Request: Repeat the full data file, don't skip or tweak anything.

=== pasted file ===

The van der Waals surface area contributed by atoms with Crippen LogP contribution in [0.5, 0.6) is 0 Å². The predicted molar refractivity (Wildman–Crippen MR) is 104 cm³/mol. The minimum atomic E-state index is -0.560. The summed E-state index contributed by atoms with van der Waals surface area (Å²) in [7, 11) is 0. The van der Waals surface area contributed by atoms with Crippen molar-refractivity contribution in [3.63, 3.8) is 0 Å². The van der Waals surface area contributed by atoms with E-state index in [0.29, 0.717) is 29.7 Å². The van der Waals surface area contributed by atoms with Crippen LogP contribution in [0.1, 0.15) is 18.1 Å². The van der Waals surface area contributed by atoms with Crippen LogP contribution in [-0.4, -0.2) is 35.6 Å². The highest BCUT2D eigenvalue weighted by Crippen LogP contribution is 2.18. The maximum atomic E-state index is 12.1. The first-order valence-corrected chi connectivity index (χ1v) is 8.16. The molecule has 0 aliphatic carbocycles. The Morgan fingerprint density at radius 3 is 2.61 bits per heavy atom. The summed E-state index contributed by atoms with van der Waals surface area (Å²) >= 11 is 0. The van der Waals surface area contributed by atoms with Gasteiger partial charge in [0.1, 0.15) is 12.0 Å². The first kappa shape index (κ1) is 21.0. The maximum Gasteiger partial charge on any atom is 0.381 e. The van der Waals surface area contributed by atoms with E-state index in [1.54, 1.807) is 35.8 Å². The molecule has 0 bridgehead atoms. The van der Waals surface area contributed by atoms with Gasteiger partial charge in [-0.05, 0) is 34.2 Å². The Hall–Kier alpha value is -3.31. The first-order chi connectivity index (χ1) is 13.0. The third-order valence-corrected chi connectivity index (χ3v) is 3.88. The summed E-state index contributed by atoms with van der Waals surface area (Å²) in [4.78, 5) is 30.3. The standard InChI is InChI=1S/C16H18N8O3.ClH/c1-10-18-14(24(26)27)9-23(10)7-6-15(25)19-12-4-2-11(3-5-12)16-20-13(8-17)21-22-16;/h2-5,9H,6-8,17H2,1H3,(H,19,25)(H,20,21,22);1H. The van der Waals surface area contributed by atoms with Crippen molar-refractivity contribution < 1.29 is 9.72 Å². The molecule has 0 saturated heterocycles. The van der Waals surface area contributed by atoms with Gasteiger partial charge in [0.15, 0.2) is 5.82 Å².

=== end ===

The van der Waals surface area contributed by atoms with Crippen LogP contribution in [0.5, 0.6) is 0 Å². The predicted molar refractivity (Wildman–Crippen MR) is 104 cm³/mol. The minimum atomic E-state index is -0.560. The summed E-state index contributed by atoms with van der Waals surface area (Å²) in [7, 11) is 0. The van der Waals surface area contributed by atoms with Crippen molar-refractivity contribution in [3.63, 3.8) is 0 Å². The van der Waals surface area contributed by atoms with E-state index in [0.29, 0.717) is 29.7 Å². The van der Waals surface area contributed by atoms with Crippen LogP contribution in [0.1, 0.15) is 18.1 Å². The van der Waals surface area contributed by atoms with Crippen LogP contribution in [-0.4, -0.2) is 35.6 Å². The highest BCUT2D eigenvalue weighted by Crippen LogP contribution is 2.18. The maximum atomic E-state index is 12.1. The first-order valence-corrected chi connectivity index (χ1v) is 8.16. The molecule has 0 aliphatic carbocycles. The Morgan fingerprint density at radius 3 is 2.61 bits per heavy atom. The summed E-state index contributed by atoms with van der Waals surface area (Å²) >= 11 is 0. The van der Waals surface area contributed by atoms with Gasteiger partial charge in [0.1, 0.15) is 12.0 Å². The first kappa shape index (κ1) is 21.0. The maximum Gasteiger partial charge on any atom is 0.381 e. The van der Waals surface area contributed by atoms with E-state index in [1.54, 1.807) is 35.8 Å². The molecule has 0 bridgehead atoms. The van der Waals surface area contributed by atoms with Gasteiger partial charge in [-0.05, 0) is 34.2 Å². The Hall–Kier alpha value is -3.31. The first-order chi connectivity index (χ1) is 13.0. The third-order valence-corrected chi connectivity index (χ3v) is 3.88. The summed E-state index contributed by atoms with van der Waals surface area (Å²) in [4.78, 5) is 30.3. The standard InChI is InChI=1S/C16H18N8O3.ClH/c1-10-18-14(24(26)27)9-23(10)7-6-15(25)19-12-4-2-11(3-5-12)16-20-13(8-17)21-22-16;/h2-5,9H,6-8,17H2,1H3,(H,19,25)(H,20,21,22);1H. The van der Waals surface area contributed by atoms with Crippen molar-refractivity contribution < 1.29 is 9.72 Å². The molecule has 0 saturated heterocycles. The van der Waals surface area contributed by atoms with Gasteiger partial charge in [0.15, 0.2) is 5.82 Å².